Pastor Joseph Abrahamson serves Faith Ev. Lutheran Church, Clara City, Minnesota (E.L.S.). He and his wife, Mary, have 10 children. Pastor Abrahamson is a graduate of Bethany Lutheran Theological Seminary, and of the University of Wisconsin-Madison's Department of Hebrew and Semitic Studies. He has served on the Faculty/Staff at Bethany Lutheran College teaching Religion, Linguistics, Archaeology, and Self-Defense; and was on Staff at the University of Wisconsin as an Information Processing Consultant (Computer Geek) while doing graduate work in Semitics. Pastor Abrahamson served Clearwater Lutheran Parish (ELS) from 2001 to April 2015.

Comments

NDEs versus the Gospel — 12 Comments

  1. Thanks for the excellent article.

    Jesus takes away our need to fill in the blanks with the stories of near death experiences. He brings His death and resurrection to us in our Baptism. Our old Adam really does die every day–thanks be to God–that we may walk in newness of life. (rom. 6:4) And, St. Paul also writes to the Galatians and to us that we no longer live but Christ lives in us. (Gal. 2:20) And, often as we eat and drink the body and blood of our Lord we proclaim His death until He comes. (1 Cor. 11:26)

    Jesus’ death is what counts, not our speculations.

  2. Great article. I’ve seen how quickly mediums can decatechize Christians.

    At the end of the day, Near Death Experiences are trumped by Actual Death Experiences. We worship a man who died all the way and came back–a man who also does the same for others. He’s a better authority on the subject than speculation about the vague impressions and blurry visions of NDE accounts.

  3. Good work! I actually had to do a youth thing on this book since everyone in North Dakota was reading it to. I wish I had this then. Boy you put a lot of what I was saying and feeling into such a great organized and succint article. I am going to send it to my own mother who thinks there is nothing wrong with the Burpo book. Again great read.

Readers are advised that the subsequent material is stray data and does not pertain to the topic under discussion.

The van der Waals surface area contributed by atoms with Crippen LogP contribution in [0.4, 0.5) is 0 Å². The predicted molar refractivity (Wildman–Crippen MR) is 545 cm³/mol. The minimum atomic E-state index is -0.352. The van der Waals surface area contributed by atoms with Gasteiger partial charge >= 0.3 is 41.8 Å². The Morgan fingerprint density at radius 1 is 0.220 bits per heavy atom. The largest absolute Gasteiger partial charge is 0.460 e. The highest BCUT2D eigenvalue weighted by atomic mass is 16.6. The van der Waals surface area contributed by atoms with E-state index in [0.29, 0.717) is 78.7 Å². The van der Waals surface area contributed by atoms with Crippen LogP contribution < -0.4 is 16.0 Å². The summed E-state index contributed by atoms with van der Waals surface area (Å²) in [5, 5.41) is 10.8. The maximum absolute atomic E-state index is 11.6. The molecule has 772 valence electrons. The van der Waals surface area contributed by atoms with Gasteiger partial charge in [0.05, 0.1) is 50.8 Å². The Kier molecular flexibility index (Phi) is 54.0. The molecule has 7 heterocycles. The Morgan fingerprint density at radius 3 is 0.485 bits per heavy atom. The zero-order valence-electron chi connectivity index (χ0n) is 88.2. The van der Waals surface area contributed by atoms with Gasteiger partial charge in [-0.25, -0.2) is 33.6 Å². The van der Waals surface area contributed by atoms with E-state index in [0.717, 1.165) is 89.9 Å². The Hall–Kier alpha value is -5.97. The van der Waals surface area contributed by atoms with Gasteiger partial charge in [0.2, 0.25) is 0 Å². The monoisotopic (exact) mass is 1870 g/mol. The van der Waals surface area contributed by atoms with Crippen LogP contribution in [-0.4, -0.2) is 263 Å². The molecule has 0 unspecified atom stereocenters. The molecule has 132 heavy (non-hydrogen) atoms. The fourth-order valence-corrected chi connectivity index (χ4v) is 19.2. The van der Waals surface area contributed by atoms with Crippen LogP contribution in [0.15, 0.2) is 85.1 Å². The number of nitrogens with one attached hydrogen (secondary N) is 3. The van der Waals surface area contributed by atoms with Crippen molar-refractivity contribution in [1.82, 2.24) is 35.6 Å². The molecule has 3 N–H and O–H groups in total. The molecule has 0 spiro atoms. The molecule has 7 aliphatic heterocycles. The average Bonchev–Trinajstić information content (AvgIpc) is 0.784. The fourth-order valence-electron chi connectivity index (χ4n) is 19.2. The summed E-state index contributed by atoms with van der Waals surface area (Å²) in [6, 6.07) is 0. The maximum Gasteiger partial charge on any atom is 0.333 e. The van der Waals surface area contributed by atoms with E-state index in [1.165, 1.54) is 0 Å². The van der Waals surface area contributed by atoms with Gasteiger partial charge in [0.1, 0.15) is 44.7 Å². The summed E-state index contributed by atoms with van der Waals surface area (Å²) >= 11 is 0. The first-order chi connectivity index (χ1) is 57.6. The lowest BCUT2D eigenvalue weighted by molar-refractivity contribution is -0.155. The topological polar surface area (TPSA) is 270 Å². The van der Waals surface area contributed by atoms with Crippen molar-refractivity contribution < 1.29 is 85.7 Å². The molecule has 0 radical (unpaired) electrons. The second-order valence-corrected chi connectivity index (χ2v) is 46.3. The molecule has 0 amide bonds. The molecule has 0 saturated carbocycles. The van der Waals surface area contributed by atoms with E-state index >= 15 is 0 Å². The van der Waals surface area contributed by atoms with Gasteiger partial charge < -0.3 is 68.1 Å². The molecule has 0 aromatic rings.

4. A point was made by a pastor at a Bible study once about NDEs: how does that person verifiably know that their soul left their body? It’s not unusual for people who are seriously ill or on drugs to imagine or hallucinate things that seem very much real. He used the illustration too that people who have died from freezing have (just before death) actually removed external clothing layers claiming that it’s far too warm.

    The point laid out that we cannot use our experience to shape our theology is as true as ever. It’s true of Pentecostalism, it’s true of altar call/decision theology, and it’s true here.

    Great read.

  5. @J. Dean #3

    Often, people who claim to have near death experiences get put on a pedestal by frolks like Oprah or George Noory, etc. Part of the cure for people’s mental and emotional condition (which would make them hallucinate NDE’s) is answering their need for care with the once-fo-all hope Christ gives us in His own resurrection through His baptizing us into His finished wor. cf. Heb. 9:26-27, Col. 3:11-3:4, 1 Peter 1:3-9, etc. These passages steer us from imagining bright scenes and shimering visions when really sick or mentally confused.

    Yet, caregivers of infirmed and distraut persons have the joy of simply speaking the Word which tells of God’s sufficient grace. (2 Cor. 12:7-1) NOwhere does Paul say his experience is to be normative. In fact, it won’t. Rahter, he points to Christ whose death and resurrection fills our hearts and minds with hope–whether we give care to peole undergoing mental illness, shock, drug overdoes, Altheimer’s; or we ourselves are experiencing some emotional/mental trauma.

  6. The Bible tells us that Satan can counterfeit God’s works. He can fake out people to convince them they are on the right track, or that all paths lead to a wonderful ending. The LCMS needs to confront false doctrine in the public realm and not just preach to the choir in church or on BJS. (Just a suggestion)

    I’ve seen a couple of movies (fictional of course) that have taken the idea of the “light” a little further. In other words the person didn’t wake up–but died and continued to the wonderful light only to find that it wasn’t so wonderful after all.